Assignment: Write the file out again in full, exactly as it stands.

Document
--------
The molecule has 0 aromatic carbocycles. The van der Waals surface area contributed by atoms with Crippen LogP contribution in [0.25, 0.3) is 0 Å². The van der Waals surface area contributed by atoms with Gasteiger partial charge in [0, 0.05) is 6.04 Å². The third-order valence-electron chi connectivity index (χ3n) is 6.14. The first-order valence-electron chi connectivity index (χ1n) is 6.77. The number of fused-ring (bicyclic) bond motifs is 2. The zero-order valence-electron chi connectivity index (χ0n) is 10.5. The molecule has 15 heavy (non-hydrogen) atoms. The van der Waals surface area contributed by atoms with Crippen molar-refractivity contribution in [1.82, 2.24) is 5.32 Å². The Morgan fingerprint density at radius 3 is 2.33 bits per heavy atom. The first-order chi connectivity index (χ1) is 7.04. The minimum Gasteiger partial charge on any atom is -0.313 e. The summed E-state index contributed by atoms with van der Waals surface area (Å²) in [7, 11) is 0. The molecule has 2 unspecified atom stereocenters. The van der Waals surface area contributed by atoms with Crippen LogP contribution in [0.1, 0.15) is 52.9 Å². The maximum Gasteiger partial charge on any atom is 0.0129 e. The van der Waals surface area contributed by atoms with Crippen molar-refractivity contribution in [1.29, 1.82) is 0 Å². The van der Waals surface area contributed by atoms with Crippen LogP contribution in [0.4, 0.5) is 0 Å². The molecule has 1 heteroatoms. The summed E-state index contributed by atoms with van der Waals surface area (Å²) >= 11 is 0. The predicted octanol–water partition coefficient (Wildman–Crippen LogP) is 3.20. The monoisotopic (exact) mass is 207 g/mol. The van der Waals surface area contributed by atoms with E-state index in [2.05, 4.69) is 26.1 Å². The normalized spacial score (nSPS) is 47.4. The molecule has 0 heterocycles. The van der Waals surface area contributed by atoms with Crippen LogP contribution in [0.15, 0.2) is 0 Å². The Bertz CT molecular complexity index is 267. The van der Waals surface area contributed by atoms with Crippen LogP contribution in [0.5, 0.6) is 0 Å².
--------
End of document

The molecule has 0 aromatic carbocycles. The van der Waals surface area contributed by atoms with Crippen LogP contribution in [0.25, 0.3) is 0 Å². The van der Waals surface area contributed by atoms with Gasteiger partial charge in [0, 0.05) is 6.04 Å². The third-order valence-electron chi connectivity index (χ3n) is 6.14. The first-order valence-electron chi connectivity index (χ1n) is 6.77. The number of fused-ring (bicyclic) bond motifs is 2. The zero-order valence-electron chi connectivity index (χ0n) is 10.5. The molecule has 15 heavy (non-hydrogen) atoms. The van der Waals surface area contributed by atoms with Crippen molar-refractivity contribution in [1.82, 2.24) is 5.32 Å². The Morgan fingerprint density at radius 3 is 2.33 bits per heavy atom. The first-order chi connectivity index (χ1) is 7.04. The minimum Gasteiger partial charge on any atom is -0.313 e. The summed E-state index contributed by atoms with van der Waals surface area (Å²) in [7, 11) is 0. The molecule has 2 unspecified atom stereocenters. The van der Waals surface area contributed by atoms with Crippen LogP contribution in [0.1, 0.15) is 52.9 Å². The maximum Gasteiger partial charge on any atom is 0.0129 e. The van der Waals surface area contributed by atoms with Crippen molar-refractivity contribution in [1.29, 1.82) is 0 Å². The van der Waals surface area contributed by atoms with Crippen LogP contribution in [0.4, 0.5) is 0 Å². The molecule has 1 heteroatoms. The summed E-state index contributed by atoms with van der Waals surface area (Å²) >= 11 is 0. The predicted octanol–water partition coefficient (Wildman–Crippen LogP) is 3.20. The monoisotopic (exact) mass is 207 g/mol. The van der Waals surface area contributed by atoms with E-state index in [2.05, 4.69) is 26.1 Å². The normalized spacial score (nSPS) is 47.4. The molecule has 0 heterocycles. The van der Waals surface area contributed by atoms with Crippen LogP contribution in [0.15, 0.2) is 0 Å². The Bertz CT molecular complexity index is 267. The van der Waals surface area contributed by atoms with Crippen LogP contribution in [0.5, 0.6) is 0 Å².